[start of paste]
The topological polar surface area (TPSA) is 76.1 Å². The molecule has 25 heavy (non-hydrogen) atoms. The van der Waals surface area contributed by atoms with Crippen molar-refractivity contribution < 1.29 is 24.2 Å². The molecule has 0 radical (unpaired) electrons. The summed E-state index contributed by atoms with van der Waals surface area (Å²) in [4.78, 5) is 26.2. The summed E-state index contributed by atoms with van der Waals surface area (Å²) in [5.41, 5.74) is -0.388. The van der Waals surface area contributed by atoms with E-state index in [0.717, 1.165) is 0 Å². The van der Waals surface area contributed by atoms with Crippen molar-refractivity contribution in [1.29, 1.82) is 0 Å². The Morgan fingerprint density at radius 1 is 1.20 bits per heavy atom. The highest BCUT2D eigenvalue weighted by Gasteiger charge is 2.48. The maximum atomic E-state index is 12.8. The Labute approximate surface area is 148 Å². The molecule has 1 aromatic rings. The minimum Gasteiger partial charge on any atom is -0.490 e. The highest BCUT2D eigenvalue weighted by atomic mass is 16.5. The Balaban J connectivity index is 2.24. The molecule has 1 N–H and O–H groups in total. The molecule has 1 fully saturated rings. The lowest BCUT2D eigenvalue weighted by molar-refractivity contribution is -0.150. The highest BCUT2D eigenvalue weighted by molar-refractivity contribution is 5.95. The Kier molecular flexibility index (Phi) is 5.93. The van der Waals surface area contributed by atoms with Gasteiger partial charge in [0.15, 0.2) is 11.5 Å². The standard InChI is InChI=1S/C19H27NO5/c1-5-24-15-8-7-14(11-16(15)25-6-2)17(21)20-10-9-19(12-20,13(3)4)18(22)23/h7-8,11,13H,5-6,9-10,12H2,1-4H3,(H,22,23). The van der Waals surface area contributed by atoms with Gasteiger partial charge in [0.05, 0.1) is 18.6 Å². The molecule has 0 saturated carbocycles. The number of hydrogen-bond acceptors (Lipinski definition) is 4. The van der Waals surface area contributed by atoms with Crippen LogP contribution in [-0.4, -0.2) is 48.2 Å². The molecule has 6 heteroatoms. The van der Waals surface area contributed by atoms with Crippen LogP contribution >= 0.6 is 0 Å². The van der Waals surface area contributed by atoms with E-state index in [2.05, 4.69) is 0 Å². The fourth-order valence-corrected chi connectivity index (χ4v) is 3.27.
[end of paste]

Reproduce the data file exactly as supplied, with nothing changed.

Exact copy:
The topological polar surface area (TPSA) is 76.1 Å². The molecule has 25 heavy (non-hydrogen) atoms. The van der Waals surface area contributed by atoms with Crippen molar-refractivity contribution < 1.29 is 24.2 Å². The molecule has 0 radical (unpaired) electrons. The summed E-state index contributed by atoms with van der Waals surface area (Å²) in [4.78, 5) is 26.2. The summed E-state index contributed by atoms with van der Waals surface area (Å²) in [5.41, 5.74) is -0.388. The van der Waals surface area contributed by atoms with E-state index in [0.717, 1.165) is 0 Å². The van der Waals surface area contributed by atoms with Crippen molar-refractivity contribution in [1.29, 1.82) is 0 Å². The Morgan fingerprint density at radius 1 is 1.20 bits per heavy atom. The highest BCUT2D eigenvalue weighted by Gasteiger charge is 2.48. The maximum atomic E-state index is 12.8. The Labute approximate surface area is 148 Å². The molecule has 1 aromatic rings. The minimum Gasteiger partial charge on any atom is -0.490 e. The highest BCUT2D eigenvalue weighted by atomic mass is 16.5. The Balaban J connectivity index is 2.24. The molecule has 1 N–H and O–H groups in total. The molecule has 1 fully saturated rings. The lowest BCUT2D eigenvalue weighted by molar-refractivity contribution is -0.150. The highest BCUT2D eigenvalue weighted by molar-refractivity contribution is 5.95. The Kier molecular flexibility index (Phi) is 5.93. The van der Waals surface area contributed by atoms with Gasteiger partial charge in [0.15, 0.2) is 11.5 Å². The standard InChI is InChI=1S/C19H27NO5/c1-5-24-15-8-7-14(11-16(15)25-6-2)17(21)20-10-9-19(12-20,13(3)4)18(22)23/h7-8,11,13H,5-6,9-10,12H2,1-4H3,(H,22,23). The van der Waals surface area contributed by atoms with Gasteiger partial charge in [0.05, 0.1) is 18.6 Å². The molecule has 0 saturated carbocycles. The number of hydrogen-bond acceptors (Lipinski definition) is 4. The van der Waals surface area contributed by atoms with Crippen LogP contribution in [-0.4, -0.2) is 48.2 Å². The molecule has 6 heteroatoms. The van der Waals surface area contributed by atoms with Crippen LogP contribution >= 0.6 is 0 Å². The van der Waals surface area contributed by atoms with E-state index in [2.05, 4.69) is 0 Å². The fourth-order valence-corrected chi connectivity index (χ4v) is 3.27.